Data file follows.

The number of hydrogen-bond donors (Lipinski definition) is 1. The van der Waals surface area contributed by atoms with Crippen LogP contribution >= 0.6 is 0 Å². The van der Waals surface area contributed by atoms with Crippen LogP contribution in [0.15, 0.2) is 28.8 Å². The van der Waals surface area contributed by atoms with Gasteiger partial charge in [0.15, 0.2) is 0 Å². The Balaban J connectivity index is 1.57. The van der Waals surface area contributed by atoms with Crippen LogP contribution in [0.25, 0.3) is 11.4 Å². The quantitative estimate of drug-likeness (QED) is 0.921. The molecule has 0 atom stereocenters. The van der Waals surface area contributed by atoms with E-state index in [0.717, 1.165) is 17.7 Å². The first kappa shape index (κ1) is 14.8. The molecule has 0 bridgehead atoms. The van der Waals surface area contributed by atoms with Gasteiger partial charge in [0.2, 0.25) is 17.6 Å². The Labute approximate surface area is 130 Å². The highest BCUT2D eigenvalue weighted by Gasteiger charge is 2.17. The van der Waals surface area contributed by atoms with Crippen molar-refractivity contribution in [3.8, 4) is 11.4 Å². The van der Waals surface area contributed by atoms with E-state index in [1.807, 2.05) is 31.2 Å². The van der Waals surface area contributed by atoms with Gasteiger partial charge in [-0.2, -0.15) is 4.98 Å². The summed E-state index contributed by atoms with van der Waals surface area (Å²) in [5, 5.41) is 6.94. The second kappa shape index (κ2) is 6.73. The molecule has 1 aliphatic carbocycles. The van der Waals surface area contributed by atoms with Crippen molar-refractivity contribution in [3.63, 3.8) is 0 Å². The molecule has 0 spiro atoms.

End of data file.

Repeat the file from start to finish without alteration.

The number of hydrogen-bond donors (Lipinski definition) is 1. The van der Waals surface area contributed by atoms with Crippen LogP contribution >= 0.6 is 0 Å². The van der Waals surface area contributed by atoms with Crippen LogP contribution in [0.15, 0.2) is 28.8 Å². The van der Waals surface area contributed by atoms with Gasteiger partial charge in [0.15, 0.2) is 0 Å². The Balaban J connectivity index is 1.57. The van der Waals surface area contributed by atoms with Crippen LogP contribution in [0.25, 0.3) is 11.4 Å². The quantitative estimate of drug-likeness (QED) is 0.921. The molecule has 0 atom stereocenters. The van der Waals surface area contributed by atoms with E-state index in [0.717, 1.165) is 17.7 Å². The first kappa shape index (κ1) is 14.8. The molecule has 0 bridgehead atoms. The van der Waals surface area contributed by atoms with Gasteiger partial charge in [0.2, 0.25) is 17.6 Å². The Labute approximate surface area is 130 Å². The highest BCUT2D eigenvalue weighted by Gasteiger charge is 2.17. The van der Waals surface area contributed by atoms with Crippen molar-refractivity contribution in [3.8, 4) is 11.4 Å². The van der Waals surface area contributed by atoms with E-state index in [1.807, 2.05) is 31.2 Å². The van der Waals surface area contributed by atoms with Gasteiger partial charge in [-0.2, -0.15) is 4.98 Å². The summed E-state index contributed by atoms with van der Waals surface area (Å²) in [5, 5.41) is 6.94. The second kappa shape index (κ2) is 6.73. The molecule has 1 aliphatic carbocycles. The van der Waals surface area contributed by atoms with Crippen molar-refractivity contribution in [3.63, 3.8) is 0 Å². The molecule has 0 spiro atoms.